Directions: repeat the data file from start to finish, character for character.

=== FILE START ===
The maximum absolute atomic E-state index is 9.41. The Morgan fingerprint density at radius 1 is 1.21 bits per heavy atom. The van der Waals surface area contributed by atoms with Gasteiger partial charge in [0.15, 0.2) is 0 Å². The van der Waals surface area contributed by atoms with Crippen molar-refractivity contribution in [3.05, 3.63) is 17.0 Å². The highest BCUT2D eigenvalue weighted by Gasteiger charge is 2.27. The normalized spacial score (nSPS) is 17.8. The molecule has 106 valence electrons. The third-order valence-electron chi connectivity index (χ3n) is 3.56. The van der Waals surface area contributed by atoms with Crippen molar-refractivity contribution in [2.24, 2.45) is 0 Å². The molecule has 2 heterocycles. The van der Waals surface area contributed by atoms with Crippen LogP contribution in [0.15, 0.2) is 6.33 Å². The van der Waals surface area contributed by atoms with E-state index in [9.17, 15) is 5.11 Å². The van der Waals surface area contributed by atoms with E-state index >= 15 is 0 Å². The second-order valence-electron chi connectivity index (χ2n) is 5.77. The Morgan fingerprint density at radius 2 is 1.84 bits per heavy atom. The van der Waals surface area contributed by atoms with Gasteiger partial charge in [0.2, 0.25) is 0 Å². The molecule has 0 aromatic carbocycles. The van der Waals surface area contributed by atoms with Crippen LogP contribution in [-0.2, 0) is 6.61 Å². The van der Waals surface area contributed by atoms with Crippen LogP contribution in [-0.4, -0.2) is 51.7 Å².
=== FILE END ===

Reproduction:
The maximum absolute atomic E-state index is 9.41. The Morgan fingerprint density at radius 1 is 1.21 bits per heavy atom. The van der Waals surface area contributed by atoms with Gasteiger partial charge in [0.15, 0.2) is 0 Å². The van der Waals surface area contributed by atoms with Crippen molar-refractivity contribution in [3.05, 3.63) is 17.0 Å². The highest BCUT2D eigenvalue weighted by Gasteiger charge is 2.27. The normalized spacial score (nSPS) is 17.8. The molecule has 106 valence electrons. The third-order valence-electron chi connectivity index (χ3n) is 3.56. The van der Waals surface area contributed by atoms with Crippen molar-refractivity contribution in [2.24, 2.45) is 0 Å². The molecule has 2 heterocycles. The van der Waals surface area contributed by atoms with Crippen LogP contribution in [0.15, 0.2) is 6.33 Å². The van der Waals surface area contributed by atoms with E-state index in [9.17, 15) is 5.11 Å². The van der Waals surface area contributed by atoms with E-state index >= 15 is 0 Å². The second-order valence-electron chi connectivity index (χ2n) is 5.77. The Morgan fingerprint density at radius 2 is 1.84 bits per heavy atom. The van der Waals surface area contributed by atoms with Gasteiger partial charge in [0.2, 0.25) is 0 Å². The molecule has 0 aromatic carbocycles. The van der Waals surface area contributed by atoms with Crippen LogP contribution in [-0.2, 0) is 6.61 Å². The van der Waals surface area contributed by atoms with Crippen LogP contribution in [-0.4, -0.2) is 51.7 Å².